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10-03-2005, 04:55 PM

http://www.ebtx.com/economy/doodah.htm

How much would each ticket have to cost to be profitable for the company producing it? What is the assumed typical variance on each card; meaning, how many card would have to sold a 'x' dollars to assure a 99% profitablity margin of win versus loss.

Whew, my math sucks, thanks in advance.

10-03-2005, 05:49 PM
Okay, as for my strategy is solving the minimum each ticket would have to sell for (pretending that the cost to manufacture the tickets are nill) was that I took a sample size of one million ticket sales, figured out the odds at each particular level and multiplied that by how much each person would make, added it together, and got the total payout....whew, that was one looong sentence.

For my 'imaginary' doo dah, I made the payouts as follows:

First set of squares: you scratch off your first square, there is no payout, but this is your 'winner square'

There are 10 more sets of squares with payouts as follows:

\$1 \$2 \$4 \$8 \$16 \$25 \$50 \$100 \$200 \$500.

At this schedule, each ticket would have to cost \$4.55 or so to be a zero sum game, no?

10-03-2005, 06:20 PM
Crap, I think I'm including duplicate winners.

For instance, the \$500 prize has odds of 1 in 1024.
With 1,000,000 players, I assumed 977 winners, for a
total payout of \$488,500, which means everyone that
played would have to play all the way to the end. But
most of the players would chicken out before the last
set of squares. How do I rid myself of these apparent
duplicate winners!?

LetYouDown
10-03-2005, 06:27 PM
Do you have a set of rules for how far people will go? Obviously if everyone stops if they win the first one, it's different than if everyone goes for broke.

Siegmund
10-03-2005, 06:34 PM
If you stipulate that you will only pay out tickets that have NO O's exposed ANYWHERE on the card, the value of a ticket is 50 cents.

Scratch the first space: it's either worth nothing, or it's worth \$1 now. Average of 50 cents.

Among tickets worth \$1, some will be turned in for \$1, while others will have a second space scratched, which will produce equal numbers of worthless tickets and \$2 tickets - but their expected value is not changed by scratching them, since they are equally likely to gain or lose a dollar in value.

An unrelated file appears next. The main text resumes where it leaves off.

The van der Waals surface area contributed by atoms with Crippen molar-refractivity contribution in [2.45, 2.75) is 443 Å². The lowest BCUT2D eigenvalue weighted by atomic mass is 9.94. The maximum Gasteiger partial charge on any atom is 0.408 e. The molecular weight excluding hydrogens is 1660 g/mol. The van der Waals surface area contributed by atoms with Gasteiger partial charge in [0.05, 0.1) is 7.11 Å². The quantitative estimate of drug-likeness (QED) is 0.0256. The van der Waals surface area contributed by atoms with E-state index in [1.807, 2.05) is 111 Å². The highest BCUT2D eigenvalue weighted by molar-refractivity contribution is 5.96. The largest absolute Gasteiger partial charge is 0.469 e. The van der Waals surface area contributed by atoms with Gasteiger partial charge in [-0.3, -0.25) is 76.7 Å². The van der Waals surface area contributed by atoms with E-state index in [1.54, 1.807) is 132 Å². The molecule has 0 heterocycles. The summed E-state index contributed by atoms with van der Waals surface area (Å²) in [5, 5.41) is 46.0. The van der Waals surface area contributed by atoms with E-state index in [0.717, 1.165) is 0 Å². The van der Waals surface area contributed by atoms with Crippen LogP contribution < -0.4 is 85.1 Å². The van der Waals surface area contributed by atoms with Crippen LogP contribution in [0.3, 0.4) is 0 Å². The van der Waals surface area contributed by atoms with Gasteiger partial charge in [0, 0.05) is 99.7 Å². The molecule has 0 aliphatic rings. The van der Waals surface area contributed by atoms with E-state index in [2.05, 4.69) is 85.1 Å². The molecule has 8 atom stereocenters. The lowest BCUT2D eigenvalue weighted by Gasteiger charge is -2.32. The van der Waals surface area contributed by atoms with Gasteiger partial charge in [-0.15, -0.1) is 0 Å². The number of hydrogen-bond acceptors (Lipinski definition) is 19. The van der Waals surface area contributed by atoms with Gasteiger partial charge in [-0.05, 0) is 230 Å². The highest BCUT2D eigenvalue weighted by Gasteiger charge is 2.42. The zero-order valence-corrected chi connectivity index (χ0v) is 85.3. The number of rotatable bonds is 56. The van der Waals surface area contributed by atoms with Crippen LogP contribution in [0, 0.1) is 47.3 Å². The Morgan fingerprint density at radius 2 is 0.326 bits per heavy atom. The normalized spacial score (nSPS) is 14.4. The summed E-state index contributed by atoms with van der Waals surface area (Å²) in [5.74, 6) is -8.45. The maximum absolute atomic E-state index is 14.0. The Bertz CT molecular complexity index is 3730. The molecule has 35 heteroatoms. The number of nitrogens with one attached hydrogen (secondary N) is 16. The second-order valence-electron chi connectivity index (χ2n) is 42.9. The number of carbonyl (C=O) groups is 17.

Similarly, the \$2 tickets can either be cashed in for \$2, or double-or-nothinged again, which again does not change their expected value but does increase the variance.

----

BUT, on the example ticket, the implication is that as long as you have a series of Xes followed by one un-exposed square, the ticket is still cashable, even if there is an out-of-sequence O exposed. This causes a major change.

Suppose you have a ticket worth \$1 now. If you are allowed to expose the \$4 space risk-free, you can turn an extra profit. Half the time you will expose an O, and just turn in your ticket for your dollar. If you expose an X, you have a +EV gamble: scratch off a \$2 space, and either lose your dollar, or turn it into \$4.

How to maximize the value of a card if I am allowed to scratch out of sequence sounds like a fun way to spend the rest of the afternoon.

Siegmund
10-03-2005, 07:46 PM
Further to my previous post:

Suppose that a ticket is payable if it displays a sequence of X's, followed by one unscratched space, followed by anything else. (Or, of course, X's top to bottom.)

Scratch off the LAST space on the ticket.
If you reveal an X, scratch the previous space on the ticket.
If you reveal an O, skip over the previous space on the ticket, and scratch off the one before that.
Continue this process until you reach the top of the ticket.

A typical 14-space ticket, as pictured on the original site (except that he skipped from 128 to 512, which I believe is a typo), might be uncovered like this:

_____________X: so far so good
____________OX: OK, give up on the grand prize
__________O_OX: and on the thousand dollar prize
________X_O_OX: but the \$256 prize is looking good...
_______XX_O_OX
______OXX_O_OX: oops! Let's try for \$16...
____O_OXX_O_OX: oops again! Let's try for \$4...
__X_O_OXX_O_OX
_XX_O_OXX_O_OX
XXX_O_OXX_O_OX: win \$4.

Following this procedure, the value of a 14-space ticket with values doubling all the way is 20935/8192 ~ \$2.55.

More generally, let V(n) be the value of a ticket with n spaces marked for \$1, \$2, ... \$2^(n-1) prizes.